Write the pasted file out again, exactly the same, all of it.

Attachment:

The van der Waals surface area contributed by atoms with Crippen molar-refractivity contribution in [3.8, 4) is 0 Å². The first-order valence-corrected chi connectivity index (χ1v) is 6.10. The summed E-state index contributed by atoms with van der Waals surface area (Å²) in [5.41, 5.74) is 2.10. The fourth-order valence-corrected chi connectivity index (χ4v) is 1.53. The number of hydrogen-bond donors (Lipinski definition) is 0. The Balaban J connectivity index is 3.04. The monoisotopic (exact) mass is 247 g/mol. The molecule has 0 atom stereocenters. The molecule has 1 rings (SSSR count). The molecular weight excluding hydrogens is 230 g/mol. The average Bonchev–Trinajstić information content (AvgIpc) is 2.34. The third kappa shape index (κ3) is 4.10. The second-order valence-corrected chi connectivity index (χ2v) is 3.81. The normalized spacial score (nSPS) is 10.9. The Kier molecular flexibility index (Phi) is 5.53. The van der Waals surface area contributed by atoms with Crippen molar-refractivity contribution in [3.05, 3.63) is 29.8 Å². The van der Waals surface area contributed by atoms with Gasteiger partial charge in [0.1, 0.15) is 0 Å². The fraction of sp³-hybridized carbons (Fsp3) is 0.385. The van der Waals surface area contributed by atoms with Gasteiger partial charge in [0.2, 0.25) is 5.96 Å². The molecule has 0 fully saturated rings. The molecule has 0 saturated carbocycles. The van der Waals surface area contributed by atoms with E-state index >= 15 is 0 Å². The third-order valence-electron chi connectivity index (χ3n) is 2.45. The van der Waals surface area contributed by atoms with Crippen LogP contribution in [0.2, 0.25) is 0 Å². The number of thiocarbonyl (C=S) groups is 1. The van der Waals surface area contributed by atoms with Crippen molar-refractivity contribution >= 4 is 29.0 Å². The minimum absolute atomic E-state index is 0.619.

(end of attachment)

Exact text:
The van der Waals surface area contributed by atoms with Crippen molar-refractivity contribution in [3.8, 4) is 0 Å². The first-order valence-corrected chi connectivity index (χ1v) is 6.10. The summed E-state index contributed by atoms with van der Waals surface area (Å²) in [5.41, 5.74) is 2.10. The fourth-order valence-corrected chi connectivity index (χ4v) is 1.53. The number of hydrogen-bond donors (Lipinski definition) is 0. The Balaban J connectivity index is 3.04. The monoisotopic (exact) mass is 247 g/mol. The molecule has 0 atom stereocenters. The molecule has 1 rings (SSSR count). The molecular weight excluding hydrogens is 230 g/mol. The average Bonchev–Trinajstić information content (AvgIpc) is 2.34. The third kappa shape index (κ3) is 4.10. The second-order valence-corrected chi connectivity index (χ2v) is 3.81. The normalized spacial score (nSPS) is 10.9. The Kier molecular flexibility index (Phi) is 5.53. The van der Waals surface area contributed by atoms with Crippen molar-refractivity contribution in [3.05, 3.63) is 29.8 Å². The van der Waals surface area contributed by atoms with Gasteiger partial charge in [0.1, 0.15) is 0 Å². The fraction of sp³-hybridized carbons (Fsp3) is 0.385. The van der Waals surface area contributed by atoms with Gasteiger partial charge in [0.2, 0.25) is 5.96 Å². The molecule has 0 fully saturated rings. The molecule has 0 saturated carbocycles. The van der Waals surface area contributed by atoms with E-state index >= 15 is 0 Å². The third-order valence-electron chi connectivity index (χ3n) is 2.45. The van der Waals surface area contributed by atoms with Crippen LogP contribution in [0.2, 0.25) is 0 Å². The number of thiocarbonyl (C=S) groups is 1. The van der Waals surface area contributed by atoms with Crippen molar-refractivity contribution >= 4 is 29.0 Å². The minimum absolute atomic E-state index is 0.619.